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Flags of our Father?
Worship, Patriotism, and Knowing the Difference Between the Two
On Sunday a great many American Christians will for worship just as they do on the other fifty-one Sundays of the year. But with one notable difference. For many, Baptists and Evangelicals in particular, it will be a day marked by ostentatious displays of national patriotism. Flags will line the aisles and claim pride of place upon pulpits; patriotic songs, ballads, and anthems will take the place of the regular hymns; speeches rendering tribute to the glories of our country will be given; prayers for God to “bless the U.S.A” will be incorporated into the liturgies; sermons which roused a sense of national honor will be offered; all of this will culminate in a eucharistic celebration of grilled hot dogs and homemade ice cream.
This seemed proper for most since this was the Sunday nearest to July 4th, our national Day of Independence. The majority of those Christians who gathered to heap laurels upon Uncle Sam and salute the Grand Ole Flag thought they were doing what any good, red-blooded, American Christian should do. To those thoughtful believers who reasoned that yesterday was but a felicitous occasion to thank the Almighty for the providential blessing of living in a nation where we can enjoy such freedoms, I admit that I am sympathetic. I am not writing this to impugn their motives. Our nation is unique and it behooves us to express gratitude for the peculiar grace of God which affords us the privilege of calling it home.
My concern has nothing to do with whether or not America should be celebrated. I am not of those who would decry any semblance of Christian nationalism. The following should be received as the faithful wounds of a friend rather than the deceitful kisses of an enemy.
There are many critics who are up in arms today over those “patriotic worship services” simply because they do not like America. They believe that our nation is the source of every evil which afflicts the world at large. They recoil at any thought of American goodness, let alone American exceptionalism. They believe in the depths of their beings that we are a nation of bigots and racists who owe everyone everything because we have nothing that we have not pillaged and plundered from the colored peoples of the earth. Of course they reject the presence of the American flag in the Church. They resent the presence of that flag anywhere!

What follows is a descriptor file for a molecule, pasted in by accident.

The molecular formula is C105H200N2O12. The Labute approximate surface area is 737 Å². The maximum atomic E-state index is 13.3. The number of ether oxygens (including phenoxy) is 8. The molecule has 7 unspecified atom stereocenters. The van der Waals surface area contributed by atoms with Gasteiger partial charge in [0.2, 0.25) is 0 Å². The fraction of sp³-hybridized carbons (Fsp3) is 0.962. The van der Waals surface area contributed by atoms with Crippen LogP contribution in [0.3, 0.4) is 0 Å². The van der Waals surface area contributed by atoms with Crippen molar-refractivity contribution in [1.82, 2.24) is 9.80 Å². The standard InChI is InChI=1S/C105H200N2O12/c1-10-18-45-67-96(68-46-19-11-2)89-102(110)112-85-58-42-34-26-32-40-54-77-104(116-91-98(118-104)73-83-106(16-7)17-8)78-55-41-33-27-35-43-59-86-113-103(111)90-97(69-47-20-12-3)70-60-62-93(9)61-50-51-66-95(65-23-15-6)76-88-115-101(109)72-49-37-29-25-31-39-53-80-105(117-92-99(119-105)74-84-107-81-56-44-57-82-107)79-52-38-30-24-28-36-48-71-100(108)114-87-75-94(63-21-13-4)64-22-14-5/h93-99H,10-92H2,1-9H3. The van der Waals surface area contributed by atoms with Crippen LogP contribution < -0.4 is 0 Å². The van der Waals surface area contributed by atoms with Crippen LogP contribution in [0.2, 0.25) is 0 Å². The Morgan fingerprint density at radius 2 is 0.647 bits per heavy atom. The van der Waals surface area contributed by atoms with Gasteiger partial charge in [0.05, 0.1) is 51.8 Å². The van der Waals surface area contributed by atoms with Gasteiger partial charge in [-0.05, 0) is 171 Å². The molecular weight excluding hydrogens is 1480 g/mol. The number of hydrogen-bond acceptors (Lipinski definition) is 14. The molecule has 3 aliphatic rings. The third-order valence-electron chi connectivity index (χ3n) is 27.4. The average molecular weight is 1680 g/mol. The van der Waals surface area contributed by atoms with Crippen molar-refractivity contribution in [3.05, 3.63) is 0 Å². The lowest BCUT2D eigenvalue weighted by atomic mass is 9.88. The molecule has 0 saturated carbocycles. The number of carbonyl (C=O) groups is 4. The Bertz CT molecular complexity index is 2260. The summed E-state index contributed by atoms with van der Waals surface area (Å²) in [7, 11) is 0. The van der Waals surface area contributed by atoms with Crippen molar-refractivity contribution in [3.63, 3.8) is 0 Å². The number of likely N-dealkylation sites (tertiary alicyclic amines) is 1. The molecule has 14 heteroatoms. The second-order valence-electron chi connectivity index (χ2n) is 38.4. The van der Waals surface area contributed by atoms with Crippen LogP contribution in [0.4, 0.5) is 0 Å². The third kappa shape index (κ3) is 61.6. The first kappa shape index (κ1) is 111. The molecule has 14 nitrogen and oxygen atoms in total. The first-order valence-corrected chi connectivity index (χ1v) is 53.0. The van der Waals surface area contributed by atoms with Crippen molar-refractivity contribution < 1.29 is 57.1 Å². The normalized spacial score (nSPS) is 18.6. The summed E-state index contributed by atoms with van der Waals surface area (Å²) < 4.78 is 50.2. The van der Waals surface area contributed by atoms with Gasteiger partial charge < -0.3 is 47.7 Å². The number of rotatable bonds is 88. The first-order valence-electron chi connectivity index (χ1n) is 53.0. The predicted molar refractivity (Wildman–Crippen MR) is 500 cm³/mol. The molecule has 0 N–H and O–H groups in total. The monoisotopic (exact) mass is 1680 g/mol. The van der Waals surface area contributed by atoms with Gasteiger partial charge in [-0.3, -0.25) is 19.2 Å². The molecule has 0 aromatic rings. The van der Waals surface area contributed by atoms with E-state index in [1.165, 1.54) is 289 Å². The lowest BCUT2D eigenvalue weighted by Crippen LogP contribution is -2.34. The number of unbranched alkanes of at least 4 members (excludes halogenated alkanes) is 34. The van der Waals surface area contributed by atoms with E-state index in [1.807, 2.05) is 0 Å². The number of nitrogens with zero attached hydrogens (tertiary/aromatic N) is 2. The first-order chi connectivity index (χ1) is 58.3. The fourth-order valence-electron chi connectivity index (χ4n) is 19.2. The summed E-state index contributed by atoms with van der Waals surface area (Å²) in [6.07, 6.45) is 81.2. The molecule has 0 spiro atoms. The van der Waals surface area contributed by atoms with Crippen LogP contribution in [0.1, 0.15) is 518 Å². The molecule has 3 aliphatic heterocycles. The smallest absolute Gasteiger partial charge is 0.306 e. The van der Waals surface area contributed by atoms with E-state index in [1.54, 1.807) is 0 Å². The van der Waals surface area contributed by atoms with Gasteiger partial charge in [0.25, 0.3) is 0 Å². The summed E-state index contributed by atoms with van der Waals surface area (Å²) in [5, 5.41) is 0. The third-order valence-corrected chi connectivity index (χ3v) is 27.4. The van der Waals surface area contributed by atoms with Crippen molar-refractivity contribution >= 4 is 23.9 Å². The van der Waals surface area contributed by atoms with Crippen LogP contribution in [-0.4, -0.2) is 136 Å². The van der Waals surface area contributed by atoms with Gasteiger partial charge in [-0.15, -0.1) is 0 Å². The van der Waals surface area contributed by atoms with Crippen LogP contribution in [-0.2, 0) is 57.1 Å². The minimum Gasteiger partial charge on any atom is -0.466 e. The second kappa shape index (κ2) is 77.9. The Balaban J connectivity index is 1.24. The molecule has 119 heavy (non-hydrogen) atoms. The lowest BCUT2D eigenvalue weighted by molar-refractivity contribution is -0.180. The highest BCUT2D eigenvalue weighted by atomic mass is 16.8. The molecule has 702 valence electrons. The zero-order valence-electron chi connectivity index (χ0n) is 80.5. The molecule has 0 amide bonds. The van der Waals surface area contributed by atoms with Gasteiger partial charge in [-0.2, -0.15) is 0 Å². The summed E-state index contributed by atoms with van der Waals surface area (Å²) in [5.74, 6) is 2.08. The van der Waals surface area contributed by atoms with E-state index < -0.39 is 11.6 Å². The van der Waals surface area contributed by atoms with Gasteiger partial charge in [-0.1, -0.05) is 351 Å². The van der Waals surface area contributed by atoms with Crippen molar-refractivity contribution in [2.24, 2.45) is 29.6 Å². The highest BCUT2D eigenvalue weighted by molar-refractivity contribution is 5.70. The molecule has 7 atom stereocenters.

Their arguments must not be confused with those of us who are neither liberals nor America-bashers. If in this case we happen to be arguing for the same practical end, then it is but a case of serendipity. We certainly haven’t exchanged ideas—we aren’t really on speaking terms.
I grant that the motivation for a patriotic worship service may stem from a wholesome desire. It is good and right to pray for those who are in authority. In the Anglican tradition of which I am a part, prayers for our president, governor, and other federal and state leaders are a part of our liturgy every Lord’s Day. Paul admonished us to pray for all kinds of people, especially kings and those that bear the responsibility of rule and authority. To pray faithfully for such leaders is but humble obedience.
However, if the Sunday nearest the Fourth of July is the only time this happens then the problem is not an overweening patriotism or an attempt at holding the high ground with regard to biblical fidelity. Rather, it bespeaks the presence of a liturgy that is defective fifty-one other weeks of the year. I would urge such folks to tighten up. The country needs the prayers, and you need the practice. Pray for those that have the rule over you regularly, and that without ceasing.